In light of the ongoing Coronavirus (Covid-19) pandemic the ICO has released guidance on data protection requirements affecting controllers of personal information.
As more Coronavirus cases are detected, employers will need to monitor the impact of the outbreak and take steps to protect their employees where necessary.
The most important thing to know is that data protection will not stand in the way of businesses protecting the health and safety of their employees. This means that organisations are allowed to share information to fulfil their legal obligations to relevant authorities and for safeguarding employees, however this should be proportionate to the risk and needs to be carefully assessed on an ongoing basis.
You may ask your employees if they, their family or close friends have travelled to an affected region or whether they have a particular health condition that may make them more vulnerable to the virus, or indeed if they have symptoms or have contracted the virus.
Under EU data protection law (GDPR), personal data concerning health is “special category data”. This means that employers need to ensure that any communication does not include any data about the individual who may be absent, including their symptoms.
In all cases there should be a careful assessment of whether any information released would serve to “single-out” and identify certain employees. In instances where there is a confirmed case of the virus within the workforce it is highly advisable to consider measures to avoid mentioning any individuals and their related health issues.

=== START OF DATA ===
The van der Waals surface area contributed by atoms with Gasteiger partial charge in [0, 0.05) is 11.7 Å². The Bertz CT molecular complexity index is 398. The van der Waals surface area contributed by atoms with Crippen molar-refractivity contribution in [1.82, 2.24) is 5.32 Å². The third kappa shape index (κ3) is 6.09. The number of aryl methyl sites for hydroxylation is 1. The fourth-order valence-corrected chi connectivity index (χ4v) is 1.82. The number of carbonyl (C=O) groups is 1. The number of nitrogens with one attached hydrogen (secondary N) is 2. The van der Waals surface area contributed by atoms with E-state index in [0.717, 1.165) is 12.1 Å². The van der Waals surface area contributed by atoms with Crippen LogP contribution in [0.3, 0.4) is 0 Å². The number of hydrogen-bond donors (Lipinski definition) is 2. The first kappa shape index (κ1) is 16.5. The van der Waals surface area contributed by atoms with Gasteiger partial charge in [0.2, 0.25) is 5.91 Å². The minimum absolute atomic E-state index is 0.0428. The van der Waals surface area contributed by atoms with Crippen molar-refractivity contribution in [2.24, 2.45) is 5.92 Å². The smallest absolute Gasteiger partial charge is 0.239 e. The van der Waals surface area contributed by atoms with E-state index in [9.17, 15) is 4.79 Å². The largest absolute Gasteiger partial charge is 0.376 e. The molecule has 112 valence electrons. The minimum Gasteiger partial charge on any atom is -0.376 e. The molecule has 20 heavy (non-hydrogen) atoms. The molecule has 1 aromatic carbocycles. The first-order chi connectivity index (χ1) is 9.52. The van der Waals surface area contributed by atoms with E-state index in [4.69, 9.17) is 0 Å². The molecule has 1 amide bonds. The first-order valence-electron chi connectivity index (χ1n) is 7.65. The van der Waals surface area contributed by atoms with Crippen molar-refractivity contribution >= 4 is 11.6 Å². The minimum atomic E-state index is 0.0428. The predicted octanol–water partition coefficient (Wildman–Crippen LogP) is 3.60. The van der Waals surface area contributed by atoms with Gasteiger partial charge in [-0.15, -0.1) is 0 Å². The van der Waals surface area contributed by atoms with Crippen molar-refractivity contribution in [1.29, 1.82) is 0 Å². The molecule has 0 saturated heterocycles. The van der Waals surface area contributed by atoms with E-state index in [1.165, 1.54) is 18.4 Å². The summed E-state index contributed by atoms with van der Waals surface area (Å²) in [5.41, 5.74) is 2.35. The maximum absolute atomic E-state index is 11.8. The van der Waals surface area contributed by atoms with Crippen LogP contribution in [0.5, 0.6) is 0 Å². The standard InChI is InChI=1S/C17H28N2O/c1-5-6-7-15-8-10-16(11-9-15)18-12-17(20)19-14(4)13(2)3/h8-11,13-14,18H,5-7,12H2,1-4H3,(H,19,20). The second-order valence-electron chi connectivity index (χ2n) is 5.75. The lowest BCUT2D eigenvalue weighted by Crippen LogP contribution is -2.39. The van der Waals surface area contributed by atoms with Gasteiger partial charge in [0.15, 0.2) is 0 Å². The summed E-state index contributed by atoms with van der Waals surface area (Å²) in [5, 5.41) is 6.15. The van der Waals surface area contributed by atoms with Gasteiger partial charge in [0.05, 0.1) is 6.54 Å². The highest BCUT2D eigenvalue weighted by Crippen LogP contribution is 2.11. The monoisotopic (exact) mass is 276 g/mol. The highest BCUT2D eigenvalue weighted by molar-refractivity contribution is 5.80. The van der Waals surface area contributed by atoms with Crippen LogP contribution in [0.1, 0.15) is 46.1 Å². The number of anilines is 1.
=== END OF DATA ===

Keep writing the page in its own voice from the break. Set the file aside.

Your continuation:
It is for the business to decide what steps are taken to ensure the safety of employees. Each business should consider the need for suitable assessments of any people that may have come into contact with the affected person rather than sending blanket communications.
With remote working on the increase, and offices opting to shut down, there is a real risk that people that normally work in an office will be accessing business accounts (such as emails/files/software etc) from their own personal laptops/devices. If they are not normally required to use their devices, they are likely to be shared and/or security is not up to the standard the organisation might expect, implementing or refreshing your Email and IT usage policy as well as your Bring Your Own Device (“BYOD”) policy should be considered. A BYOD policy normally covers the requirements on employees and the security standards for them and their devices that they are expected to follow. All employees should be made aware of the BYOD policy and to confirm it is understood and will be followed.